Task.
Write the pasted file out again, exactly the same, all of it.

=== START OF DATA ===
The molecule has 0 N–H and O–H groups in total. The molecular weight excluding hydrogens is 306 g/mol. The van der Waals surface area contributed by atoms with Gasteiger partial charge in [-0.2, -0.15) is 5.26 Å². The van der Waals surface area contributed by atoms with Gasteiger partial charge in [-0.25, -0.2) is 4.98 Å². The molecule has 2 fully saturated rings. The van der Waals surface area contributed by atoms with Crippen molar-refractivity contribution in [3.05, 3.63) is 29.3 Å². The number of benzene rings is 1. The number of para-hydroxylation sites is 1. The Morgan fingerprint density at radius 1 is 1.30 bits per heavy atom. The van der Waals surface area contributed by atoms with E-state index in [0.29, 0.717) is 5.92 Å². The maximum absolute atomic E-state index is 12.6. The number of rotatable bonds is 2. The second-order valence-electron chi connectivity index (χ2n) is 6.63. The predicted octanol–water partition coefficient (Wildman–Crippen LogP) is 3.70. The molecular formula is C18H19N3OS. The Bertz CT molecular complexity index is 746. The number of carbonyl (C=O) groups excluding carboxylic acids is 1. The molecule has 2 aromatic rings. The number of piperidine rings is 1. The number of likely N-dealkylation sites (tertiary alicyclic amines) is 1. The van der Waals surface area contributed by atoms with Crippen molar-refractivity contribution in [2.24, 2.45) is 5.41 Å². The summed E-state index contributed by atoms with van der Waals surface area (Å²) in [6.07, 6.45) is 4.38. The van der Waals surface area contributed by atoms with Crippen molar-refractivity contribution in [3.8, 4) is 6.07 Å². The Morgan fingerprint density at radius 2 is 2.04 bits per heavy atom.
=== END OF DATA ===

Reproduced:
The molecule has 0 N–H and O–H groups in total. The molecular weight excluding hydrogens is 306 g/mol. The van der Waals surface area contributed by atoms with Gasteiger partial charge in [-0.2, -0.15) is 5.26 Å². The van der Waals surface area contributed by atoms with Gasteiger partial charge in [-0.25, -0.2) is 4.98 Å². The molecule has 2 fully saturated rings. The van der Waals surface area contributed by atoms with Crippen molar-refractivity contribution in [3.05, 3.63) is 29.3 Å². The number of benzene rings is 1. The number of para-hydroxylation sites is 1. The Morgan fingerprint density at radius 1 is 1.30 bits per heavy atom. The van der Waals surface area contributed by atoms with E-state index in [0.29, 0.717) is 5.92 Å². The maximum absolute atomic E-state index is 12.6. The number of rotatable bonds is 2. The second-order valence-electron chi connectivity index (χ2n) is 6.63. The predicted octanol–water partition coefficient (Wildman–Crippen LogP) is 3.70. The molecular formula is C18H19N3OS. The Bertz CT molecular complexity index is 746. The number of carbonyl (C=O) groups excluding carboxylic acids is 1. The molecule has 2 aromatic rings. The number of piperidine rings is 1. The number of likely N-dealkylation sites (tertiary alicyclic amines) is 1. The van der Waals surface area contributed by atoms with Crippen molar-refractivity contribution in [2.24, 2.45) is 5.41 Å². The summed E-state index contributed by atoms with van der Waals surface area (Å²) in [6.07, 6.45) is 4.38. The van der Waals surface area contributed by atoms with Crippen molar-refractivity contribution in [3.8, 4) is 6.07 Å². The Morgan fingerprint density at radius 2 is 2.04 bits per heavy atom.